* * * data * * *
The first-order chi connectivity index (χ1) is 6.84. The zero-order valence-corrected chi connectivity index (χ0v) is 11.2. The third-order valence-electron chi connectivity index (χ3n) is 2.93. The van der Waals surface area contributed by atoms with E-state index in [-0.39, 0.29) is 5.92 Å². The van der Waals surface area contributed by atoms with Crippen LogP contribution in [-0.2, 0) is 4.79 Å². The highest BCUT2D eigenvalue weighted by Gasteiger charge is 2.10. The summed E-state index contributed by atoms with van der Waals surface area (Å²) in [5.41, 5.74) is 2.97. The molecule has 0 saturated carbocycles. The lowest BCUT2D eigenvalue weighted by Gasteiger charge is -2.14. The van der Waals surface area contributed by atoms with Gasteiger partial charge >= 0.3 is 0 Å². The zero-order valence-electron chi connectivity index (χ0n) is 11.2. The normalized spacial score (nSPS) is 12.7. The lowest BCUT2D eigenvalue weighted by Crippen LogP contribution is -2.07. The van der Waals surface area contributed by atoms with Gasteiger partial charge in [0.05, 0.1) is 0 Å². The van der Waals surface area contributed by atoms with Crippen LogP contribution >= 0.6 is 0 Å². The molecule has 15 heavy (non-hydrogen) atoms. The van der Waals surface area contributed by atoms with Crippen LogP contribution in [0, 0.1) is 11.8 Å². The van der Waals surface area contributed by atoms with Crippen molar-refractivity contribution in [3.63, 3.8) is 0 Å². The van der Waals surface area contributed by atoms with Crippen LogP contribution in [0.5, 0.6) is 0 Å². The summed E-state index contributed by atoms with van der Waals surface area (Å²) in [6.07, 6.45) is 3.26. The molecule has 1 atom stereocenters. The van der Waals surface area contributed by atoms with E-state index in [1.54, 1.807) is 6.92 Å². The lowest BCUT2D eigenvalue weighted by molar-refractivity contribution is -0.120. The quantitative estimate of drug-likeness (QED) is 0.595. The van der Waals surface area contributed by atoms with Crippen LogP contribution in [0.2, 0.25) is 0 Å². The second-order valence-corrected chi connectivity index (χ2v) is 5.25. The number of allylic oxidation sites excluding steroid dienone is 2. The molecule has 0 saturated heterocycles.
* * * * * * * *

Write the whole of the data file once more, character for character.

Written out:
The first-order chi connectivity index (χ1) is 6.84. The zero-order valence-corrected chi connectivity index (χ0v) is 11.2. The third-order valence-electron chi connectivity index (χ3n) is 2.93. The van der Waals surface area contributed by atoms with E-state index in [-0.39, 0.29) is 5.92 Å². The van der Waals surface area contributed by atoms with Crippen LogP contribution in [-0.2, 0) is 4.79 Å². The highest BCUT2D eigenvalue weighted by Gasteiger charge is 2.10. The summed E-state index contributed by atoms with van der Waals surface area (Å²) in [5.41, 5.74) is 2.97. The molecule has 0 saturated carbocycles. The lowest BCUT2D eigenvalue weighted by Gasteiger charge is -2.14. The van der Waals surface area contributed by atoms with Gasteiger partial charge >= 0.3 is 0 Å². The zero-order valence-electron chi connectivity index (χ0n) is 11.2. The normalized spacial score (nSPS) is 12.7. The lowest BCUT2D eigenvalue weighted by Crippen LogP contribution is -2.07. The van der Waals surface area contributed by atoms with Gasteiger partial charge in [0.05, 0.1) is 0 Å². The van der Waals surface area contributed by atoms with Crippen LogP contribution >= 0.6 is 0 Å². The molecule has 15 heavy (non-hydrogen) atoms. The van der Waals surface area contributed by atoms with Crippen LogP contribution in [0, 0.1) is 11.8 Å². The van der Waals surface area contributed by atoms with Crippen molar-refractivity contribution in [3.63, 3.8) is 0 Å². The van der Waals surface area contributed by atoms with Crippen LogP contribution in [0.5, 0.6) is 0 Å². The summed E-state index contributed by atoms with van der Waals surface area (Å²) in [6.07, 6.45) is 3.26. The molecule has 1 atom stereocenters. The van der Waals surface area contributed by atoms with E-state index in [1.54, 1.807) is 6.92 Å². The lowest BCUT2D eigenvalue weighted by molar-refractivity contribution is -0.120. The quantitative estimate of drug-likeness (QED) is 0.595. The van der Waals surface area contributed by atoms with Crippen LogP contribution in [0.2, 0.25) is 0 Å². The second-order valence-corrected chi connectivity index (χ2v) is 5.25. The number of allylic oxidation sites excluding steroid dienone is 2. The molecule has 0 saturated heterocycles.